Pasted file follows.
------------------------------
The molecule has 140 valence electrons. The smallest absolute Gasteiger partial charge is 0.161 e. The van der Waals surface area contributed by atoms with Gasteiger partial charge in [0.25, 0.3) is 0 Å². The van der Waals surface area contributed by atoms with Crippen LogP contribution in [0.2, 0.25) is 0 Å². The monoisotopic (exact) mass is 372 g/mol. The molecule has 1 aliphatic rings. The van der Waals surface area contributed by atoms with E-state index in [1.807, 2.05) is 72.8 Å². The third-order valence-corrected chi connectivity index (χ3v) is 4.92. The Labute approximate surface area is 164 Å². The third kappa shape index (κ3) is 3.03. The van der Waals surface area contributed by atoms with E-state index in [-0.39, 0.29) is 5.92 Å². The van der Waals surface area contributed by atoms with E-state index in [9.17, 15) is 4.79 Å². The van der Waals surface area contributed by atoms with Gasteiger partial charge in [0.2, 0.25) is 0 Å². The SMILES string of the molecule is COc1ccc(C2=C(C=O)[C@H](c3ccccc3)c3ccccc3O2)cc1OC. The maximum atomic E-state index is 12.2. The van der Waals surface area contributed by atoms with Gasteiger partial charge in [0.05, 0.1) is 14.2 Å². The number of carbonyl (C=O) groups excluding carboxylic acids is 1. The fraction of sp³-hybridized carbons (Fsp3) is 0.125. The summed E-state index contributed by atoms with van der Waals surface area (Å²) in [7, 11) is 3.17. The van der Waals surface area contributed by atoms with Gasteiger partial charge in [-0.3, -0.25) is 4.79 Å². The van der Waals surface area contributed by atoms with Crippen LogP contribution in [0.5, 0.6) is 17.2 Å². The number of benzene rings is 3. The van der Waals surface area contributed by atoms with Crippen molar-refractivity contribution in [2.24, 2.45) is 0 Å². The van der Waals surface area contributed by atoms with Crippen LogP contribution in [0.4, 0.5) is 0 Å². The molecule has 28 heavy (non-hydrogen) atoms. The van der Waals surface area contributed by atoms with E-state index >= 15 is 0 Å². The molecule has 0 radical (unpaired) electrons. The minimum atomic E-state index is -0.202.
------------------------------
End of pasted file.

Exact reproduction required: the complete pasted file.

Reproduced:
The molecule has 140 valence electrons. The smallest absolute Gasteiger partial charge is 0.161 e. The van der Waals surface area contributed by atoms with Gasteiger partial charge in [0.25, 0.3) is 0 Å². The van der Waals surface area contributed by atoms with Crippen LogP contribution in [0.2, 0.25) is 0 Å². The monoisotopic (exact) mass is 372 g/mol. The molecule has 1 aliphatic rings. The van der Waals surface area contributed by atoms with E-state index in [1.807, 2.05) is 72.8 Å². The third-order valence-corrected chi connectivity index (χ3v) is 4.92. The Labute approximate surface area is 164 Å². The third kappa shape index (κ3) is 3.03. The van der Waals surface area contributed by atoms with E-state index in [-0.39, 0.29) is 5.92 Å². The van der Waals surface area contributed by atoms with E-state index in [9.17, 15) is 4.79 Å². The van der Waals surface area contributed by atoms with Gasteiger partial charge in [0.2, 0.25) is 0 Å². The SMILES string of the molecule is COc1ccc(C2=C(C=O)[C@H](c3ccccc3)c3ccccc3O2)cc1OC. The maximum atomic E-state index is 12.2. The van der Waals surface area contributed by atoms with Gasteiger partial charge in [0.05, 0.1) is 14.2 Å². The number of carbonyl (C=O) groups excluding carboxylic acids is 1. The fraction of sp³-hybridized carbons (Fsp3) is 0.125. The summed E-state index contributed by atoms with van der Waals surface area (Å²) in [7, 11) is 3.17. The van der Waals surface area contributed by atoms with Gasteiger partial charge in [-0.3, -0.25) is 4.79 Å². The van der Waals surface area contributed by atoms with Crippen LogP contribution in [0.5, 0.6) is 17.2 Å². The number of benzene rings is 3. The van der Waals surface area contributed by atoms with Crippen molar-refractivity contribution in [2.24, 2.45) is 0 Å². The van der Waals surface area contributed by atoms with Crippen LogP contribution in [0.4, 0.5) is 0 Å². The molecule has 28 heavy (non-hydrogen) atoms. The van der Waals surface area contributed by atoms with E-state index >= 15 is 0 Å². The molecule has 0 radical (unpaired) electrons. The minimum atomic E-state index is -0.202.